example if you had a 35mm mains supplying a 63amp switchboard with 63amp mcb ( maximum demand by limitation)
Then you can have a 6mm main earth conductor instead of 10mm
And same in other situations we're the actual conductor of the mains is larger due to voltage drop, than You can find the smallest active required to carry the maximum demand or main overcurrent rating (maximum demand by limitation) and then from that active use table 5.1 to find the size of MEC and MEN.
The reference specifically mentions for VD. But what about if the mains were larger for another reason. Like larger for future reference . Can we still do the same
I would assume you can as the short circuit device will be what is limiting the fault current that the MEC and MEN has to carry with out being damaged. Note I am aware in a fault the fault current will go back through the PEN not MEC but the MEC is still rated as such)
I think 188.8.131.52 a, backs the theory up as the mains size seems irrelevant to determine the earth size. Just the highest fault current that can be produced / carried.
I would really appreciate some clarification on this.
but with an Exception that allows the size of active(s) to be assessed as the size required to carry the max demand instead of what's actually installed. That Exception [Ex 2 to 184.108.40.206] ONLY applies where mains are over-sized to deal with volt drop.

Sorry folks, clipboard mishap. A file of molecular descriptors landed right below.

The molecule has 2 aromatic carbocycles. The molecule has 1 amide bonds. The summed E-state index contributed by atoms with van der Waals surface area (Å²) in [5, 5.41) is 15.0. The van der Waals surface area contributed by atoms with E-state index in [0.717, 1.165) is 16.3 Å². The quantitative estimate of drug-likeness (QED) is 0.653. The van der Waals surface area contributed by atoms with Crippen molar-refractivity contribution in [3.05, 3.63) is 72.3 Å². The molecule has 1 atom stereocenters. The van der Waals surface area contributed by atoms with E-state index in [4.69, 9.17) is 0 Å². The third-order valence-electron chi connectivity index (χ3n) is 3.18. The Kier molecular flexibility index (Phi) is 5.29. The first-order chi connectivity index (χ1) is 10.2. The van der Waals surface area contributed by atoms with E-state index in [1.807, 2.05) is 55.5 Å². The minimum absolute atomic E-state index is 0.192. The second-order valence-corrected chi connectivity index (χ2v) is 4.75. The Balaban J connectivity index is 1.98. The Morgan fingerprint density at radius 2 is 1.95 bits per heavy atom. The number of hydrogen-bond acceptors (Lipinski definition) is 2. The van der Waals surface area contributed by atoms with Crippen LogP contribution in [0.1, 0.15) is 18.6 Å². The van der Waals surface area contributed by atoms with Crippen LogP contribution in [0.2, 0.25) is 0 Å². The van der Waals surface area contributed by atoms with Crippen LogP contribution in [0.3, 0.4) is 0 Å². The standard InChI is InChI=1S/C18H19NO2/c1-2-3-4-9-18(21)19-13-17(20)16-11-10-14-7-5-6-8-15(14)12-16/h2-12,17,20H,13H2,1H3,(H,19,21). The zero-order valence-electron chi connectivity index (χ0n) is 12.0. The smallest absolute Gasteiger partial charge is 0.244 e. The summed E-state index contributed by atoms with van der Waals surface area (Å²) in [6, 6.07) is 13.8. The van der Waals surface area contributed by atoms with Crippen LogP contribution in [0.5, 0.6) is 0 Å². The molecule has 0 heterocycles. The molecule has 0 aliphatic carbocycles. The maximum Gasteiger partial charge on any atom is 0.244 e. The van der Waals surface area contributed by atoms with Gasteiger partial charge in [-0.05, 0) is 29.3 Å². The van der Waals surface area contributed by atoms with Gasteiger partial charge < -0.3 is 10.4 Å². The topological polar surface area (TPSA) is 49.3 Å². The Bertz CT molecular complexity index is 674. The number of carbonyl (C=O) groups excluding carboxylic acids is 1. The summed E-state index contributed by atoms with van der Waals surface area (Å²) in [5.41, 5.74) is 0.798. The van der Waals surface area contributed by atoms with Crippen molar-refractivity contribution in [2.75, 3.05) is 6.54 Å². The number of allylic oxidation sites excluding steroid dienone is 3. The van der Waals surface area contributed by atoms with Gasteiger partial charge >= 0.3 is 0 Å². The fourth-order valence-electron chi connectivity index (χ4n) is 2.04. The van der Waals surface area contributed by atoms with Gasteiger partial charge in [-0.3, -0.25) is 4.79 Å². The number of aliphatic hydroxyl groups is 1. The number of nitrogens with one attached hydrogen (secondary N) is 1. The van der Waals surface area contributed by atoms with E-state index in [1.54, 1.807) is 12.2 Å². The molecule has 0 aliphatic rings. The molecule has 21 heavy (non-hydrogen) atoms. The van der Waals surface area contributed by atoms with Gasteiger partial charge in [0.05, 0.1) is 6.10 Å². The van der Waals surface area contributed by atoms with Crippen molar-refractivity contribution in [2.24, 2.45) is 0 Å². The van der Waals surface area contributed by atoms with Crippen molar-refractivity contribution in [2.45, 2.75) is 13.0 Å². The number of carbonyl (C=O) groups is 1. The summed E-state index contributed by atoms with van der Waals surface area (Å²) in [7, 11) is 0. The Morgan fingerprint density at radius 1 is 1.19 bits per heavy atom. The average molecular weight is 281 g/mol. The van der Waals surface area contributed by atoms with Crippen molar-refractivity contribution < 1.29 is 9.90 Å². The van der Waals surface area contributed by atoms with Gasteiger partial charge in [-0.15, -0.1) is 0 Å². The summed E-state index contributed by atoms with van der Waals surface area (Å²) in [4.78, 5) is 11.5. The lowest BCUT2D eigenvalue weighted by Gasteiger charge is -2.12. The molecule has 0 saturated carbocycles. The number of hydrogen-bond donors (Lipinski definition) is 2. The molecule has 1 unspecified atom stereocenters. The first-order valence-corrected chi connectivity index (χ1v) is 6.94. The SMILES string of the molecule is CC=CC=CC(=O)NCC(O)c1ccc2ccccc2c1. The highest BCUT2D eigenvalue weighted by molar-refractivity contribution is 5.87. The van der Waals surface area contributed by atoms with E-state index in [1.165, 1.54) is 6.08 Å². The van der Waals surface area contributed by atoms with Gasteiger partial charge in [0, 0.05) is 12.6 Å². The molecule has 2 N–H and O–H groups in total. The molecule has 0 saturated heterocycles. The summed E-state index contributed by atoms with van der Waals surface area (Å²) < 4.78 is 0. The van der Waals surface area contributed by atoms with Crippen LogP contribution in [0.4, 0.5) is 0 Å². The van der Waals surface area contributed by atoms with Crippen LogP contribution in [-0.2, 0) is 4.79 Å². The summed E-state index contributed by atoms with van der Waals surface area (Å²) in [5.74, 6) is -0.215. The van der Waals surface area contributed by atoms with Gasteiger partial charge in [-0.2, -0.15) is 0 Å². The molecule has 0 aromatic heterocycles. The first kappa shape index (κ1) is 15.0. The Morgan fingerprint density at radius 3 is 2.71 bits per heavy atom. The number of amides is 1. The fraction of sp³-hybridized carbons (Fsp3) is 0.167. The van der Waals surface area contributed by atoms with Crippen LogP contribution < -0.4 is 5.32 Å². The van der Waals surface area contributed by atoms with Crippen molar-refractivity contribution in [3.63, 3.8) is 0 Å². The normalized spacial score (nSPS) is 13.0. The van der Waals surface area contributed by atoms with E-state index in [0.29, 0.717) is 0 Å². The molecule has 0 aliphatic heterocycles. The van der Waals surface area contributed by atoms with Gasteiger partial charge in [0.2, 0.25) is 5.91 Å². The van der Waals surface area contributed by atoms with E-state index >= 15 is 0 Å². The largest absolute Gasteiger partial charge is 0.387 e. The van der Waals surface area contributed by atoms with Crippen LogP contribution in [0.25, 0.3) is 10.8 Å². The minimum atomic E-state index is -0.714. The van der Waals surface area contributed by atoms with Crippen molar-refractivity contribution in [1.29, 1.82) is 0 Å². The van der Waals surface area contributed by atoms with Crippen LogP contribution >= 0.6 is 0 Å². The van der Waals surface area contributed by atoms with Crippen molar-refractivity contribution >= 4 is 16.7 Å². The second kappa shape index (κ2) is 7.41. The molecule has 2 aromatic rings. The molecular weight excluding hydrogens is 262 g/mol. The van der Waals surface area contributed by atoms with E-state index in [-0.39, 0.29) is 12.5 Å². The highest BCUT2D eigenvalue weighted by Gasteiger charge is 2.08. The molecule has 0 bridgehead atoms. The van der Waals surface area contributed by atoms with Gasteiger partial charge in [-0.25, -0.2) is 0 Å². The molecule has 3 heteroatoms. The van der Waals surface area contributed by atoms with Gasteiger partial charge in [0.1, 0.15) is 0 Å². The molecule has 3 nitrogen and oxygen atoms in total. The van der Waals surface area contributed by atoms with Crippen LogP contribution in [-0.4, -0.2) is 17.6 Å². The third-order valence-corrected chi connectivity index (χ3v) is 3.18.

Since there's only one condition given for the Exception to apply, we can't apply it where mains are larger for any other reason (eg future-proofing).
In regards to the exception of voltage drop limitations
Can the voltage drop reason be for fsc or sub mains
So instead of increasing the size of individual submains to comply with total of 5% voltage drop the size of mains is Increased instead.
Does this meet the exception?
So it doesn't matter how the overall volt drop is distributed between mains, submains, and / or final subcircuits;
the only question is: has the mains size been increased; beyond that required to carry max demand, in order to deal with volt drop?
If so, then the Exception can be applied and the MEC size can be reduced.
However 220.127.116.11 is only about size of main earthing conductor;
and Exception 2 is specifically about mains that have been increased to deal with voltage drop.
So if you are asking about using smaller MEC based on submains or FSs having increased CCC to deal with volt drop, then the answer is NO.
And if you're asking about whether a similar principle applies to PECs of submains / FSs, then
a) 18.104.22.168 is the wring clause to be looking under; and
b) the relevant clause [22.214.171.124.2] does not include any similar provision.